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Piece of Whittlesey Road to close April 6 for 45 days

Posted March 26, 2015    

Drainage work calls for traffic to be diverted via Bradley Park Drive

[email protected]  March 24, 2015
There will be more pain for motorists along Whittlesey Road in Columbus before the eventual gain of smoother traffic.
The Columbus Planning Department said Tuesday that a portion of the road will be closed to "thru traffic" for about 45 days between Whitesville Road and Bradley Park Drive. The closure starts April 6, the department said, so that construction crews can work on a "large drainage structure" across the road.

The Columbus city manager's office said the public will have access to any businesses or other properties within the closure zone.

Whittlesey Road between Whitesville Road and Veterans Parkway is being widened to four lanes with a raised median and turning lanes in certain areas. The thoroughfare also will have five-foot sidewalks.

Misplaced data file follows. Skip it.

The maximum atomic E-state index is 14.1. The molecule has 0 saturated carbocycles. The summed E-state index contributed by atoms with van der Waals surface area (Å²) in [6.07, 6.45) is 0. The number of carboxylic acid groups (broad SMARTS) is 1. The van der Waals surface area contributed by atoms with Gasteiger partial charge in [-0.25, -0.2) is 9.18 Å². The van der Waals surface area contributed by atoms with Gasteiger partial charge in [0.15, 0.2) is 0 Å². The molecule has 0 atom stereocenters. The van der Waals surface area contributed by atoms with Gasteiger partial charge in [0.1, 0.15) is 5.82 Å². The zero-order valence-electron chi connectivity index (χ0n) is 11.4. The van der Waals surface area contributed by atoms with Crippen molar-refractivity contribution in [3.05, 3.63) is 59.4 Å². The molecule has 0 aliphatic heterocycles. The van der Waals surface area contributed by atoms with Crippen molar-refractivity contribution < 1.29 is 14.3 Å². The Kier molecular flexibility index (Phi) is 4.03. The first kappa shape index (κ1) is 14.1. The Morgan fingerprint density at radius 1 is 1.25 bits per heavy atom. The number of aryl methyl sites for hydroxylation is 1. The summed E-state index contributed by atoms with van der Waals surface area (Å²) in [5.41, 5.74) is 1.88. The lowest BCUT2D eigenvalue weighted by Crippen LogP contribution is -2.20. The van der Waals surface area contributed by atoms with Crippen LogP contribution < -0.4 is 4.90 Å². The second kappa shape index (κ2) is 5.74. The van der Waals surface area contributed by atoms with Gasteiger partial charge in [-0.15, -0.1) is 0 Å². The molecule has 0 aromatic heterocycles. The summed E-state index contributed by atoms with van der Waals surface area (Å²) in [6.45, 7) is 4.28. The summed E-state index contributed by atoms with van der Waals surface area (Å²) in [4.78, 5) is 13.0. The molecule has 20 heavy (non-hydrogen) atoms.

The $9.8 million project is projected to be completed before the end of this year, with McMath-Turner Construction Co. handling the work.

The planning department said the official detour will be Bradley Park Drive to where it now intersects at a red light with Whittlesey Road.

Other ways to access the area that includes Columbus Park Crossing will be hopping on Veterans Parkway north or south of its intersection with Whittlesey Road, which becomes Whittlesey Boulevard as it slices through Columbus Park. Or drivers can take J.R. Allen Parkway to either the Veterans Parkway or Moon Road exit, and enter the shopping and dining area there.

Roughly 7,200 vehicles use Whittlesey Road each day, according to a 2012 city traffic map.

It was three years ago this summer that the widening project started. Other widening projects now under way in north Columbus are that of Moon Road between Whittlesey Boulevard and Wilbur Avenue, and a stretch of Veterans Parkway just north of the Williams/Moon road intersection. The first is expected to be completed by November, while the latter will take more than two years to complete, transportation officials have said.

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